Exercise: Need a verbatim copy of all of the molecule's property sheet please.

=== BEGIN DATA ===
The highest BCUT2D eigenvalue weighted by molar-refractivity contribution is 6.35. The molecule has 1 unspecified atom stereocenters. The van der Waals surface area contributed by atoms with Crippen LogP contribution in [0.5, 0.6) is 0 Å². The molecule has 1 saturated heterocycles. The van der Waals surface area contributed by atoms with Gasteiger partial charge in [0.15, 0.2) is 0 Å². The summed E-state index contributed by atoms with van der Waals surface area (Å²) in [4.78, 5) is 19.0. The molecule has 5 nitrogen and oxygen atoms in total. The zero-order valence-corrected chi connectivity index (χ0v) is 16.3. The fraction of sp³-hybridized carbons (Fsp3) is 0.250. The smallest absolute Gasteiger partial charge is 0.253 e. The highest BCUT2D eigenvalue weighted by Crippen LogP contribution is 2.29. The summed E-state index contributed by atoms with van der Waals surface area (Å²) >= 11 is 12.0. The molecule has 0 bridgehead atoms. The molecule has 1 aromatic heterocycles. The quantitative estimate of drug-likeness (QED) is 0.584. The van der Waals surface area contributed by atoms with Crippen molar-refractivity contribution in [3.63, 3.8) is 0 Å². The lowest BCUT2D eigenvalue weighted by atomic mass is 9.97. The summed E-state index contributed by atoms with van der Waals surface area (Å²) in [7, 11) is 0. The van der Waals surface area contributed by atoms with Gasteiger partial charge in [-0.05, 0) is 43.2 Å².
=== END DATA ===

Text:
The highest BCUT2D eigenvalue weighted by molar-refractivity contribution is 6.35. The molecule has 1 unspecified atom stereocenters. The van der Waals surface area contributed by atoms with Crippen LogP contribution in [0.5, 0.6) is 0 Å². The molecule has 1 saturated heterocycles. The van der Waals surface area contributed by atoms with Gasteiger partial charge in [0.15, 0.2) is 0 Å². The summed E-state index contributed by atoms with van der Waals surface area (Å²) in [4.78, 5) is 19.0. The molecule has 5 nitrogen and oxygen atoms in total. The zero-order valence-corrected chi connectivity index (χ0v) is 16.3. The fraction of sp³-hybridized carbons (Fsp3) is 0.250. The smallest absolute Gasteiger partial charge is 0.253 e. The highest BCUT2D eigenvalue weighted by Crippen LogP contribution is 2.29. The summed E-state index contributed by atoms with van der Waals surface area (Å²) >= 11 is 12.0. The molecule has 0 bridgehead atoms. The molecule has 1 aromatic heterocycles. The quantitative estimate of drug-likeness (QED) is 0.584. The van der Waals surface area contributed by atoms with Crippen molar-refractivity contribution in [3.63, 3.8) is 0 Å². The lowest BCUT2D eigenvalue weighted by atomic mass is 9.97. The summed E-state index contributed by atoms with van der Waals surface area (Å²) in [7, 11) is 0. The van der Waals surface area contributed by atoms with Gasteiger partial charge in [-0.05, 0) is 43.2 Å².